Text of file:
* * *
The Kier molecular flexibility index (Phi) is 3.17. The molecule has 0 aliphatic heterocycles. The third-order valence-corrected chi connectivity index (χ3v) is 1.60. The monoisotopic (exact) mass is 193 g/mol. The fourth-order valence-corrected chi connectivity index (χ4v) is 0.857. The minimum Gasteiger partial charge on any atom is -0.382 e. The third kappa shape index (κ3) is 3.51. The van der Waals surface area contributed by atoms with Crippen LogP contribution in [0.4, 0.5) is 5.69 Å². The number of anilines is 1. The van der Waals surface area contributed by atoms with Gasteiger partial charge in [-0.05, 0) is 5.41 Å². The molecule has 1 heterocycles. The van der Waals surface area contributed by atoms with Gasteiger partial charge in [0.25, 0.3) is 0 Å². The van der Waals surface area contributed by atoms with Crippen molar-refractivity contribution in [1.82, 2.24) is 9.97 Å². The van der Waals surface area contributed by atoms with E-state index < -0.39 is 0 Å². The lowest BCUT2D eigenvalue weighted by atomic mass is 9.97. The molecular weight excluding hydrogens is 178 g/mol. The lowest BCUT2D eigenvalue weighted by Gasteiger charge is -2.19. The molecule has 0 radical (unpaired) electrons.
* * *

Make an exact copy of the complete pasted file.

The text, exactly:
The Kier molecular flexibility index (Phi) is 3.17. The molecule has 0 aliphatic heterocycles. The third-order valence-corrected chi connectivity index (χ3v) is 1.60. The monoisotopic (exact) mass is 193 g/mol. The fourth-order valence-corrected chi connectivity index (χ4v) is 0.857. The minimum Gasteiger partial charge on any atom is -0.382 e. The third kappa shape index (κ3) is 3.51. The van der Waals surface area contributed by atoms with Crippen LogP contribution in [0.4, 0.5) is 5.69 Å². The number of anilines is 1. The van der Waals surface area contributed by atoms with Gasteiger partial charge in [-0.05, 0) is 5.41 Å². The molecule has 1 heterocycles. The van der Waals surface area contributed by atoms with Gasteiger partial charge in [0.25, 0.3) is 0 Å². The van der Waals surface area contributed by atoms with Crippen molar-refractivity contribution in [1.82, 2.24) is 9.97 Å². The van der Waals surface area contributed by atoms with E-state index < -0.39 is 0 Å². The lowest BCUT2D eigenvalue weighted by atomic mass is 9.97. The molecular weight excluding hydrogens is 178 g/mol. The lowest BCUT2D eigenvalue weighted by Gasteiger charge is -2.19. The molecule has 0 radical (unpaired) electrons.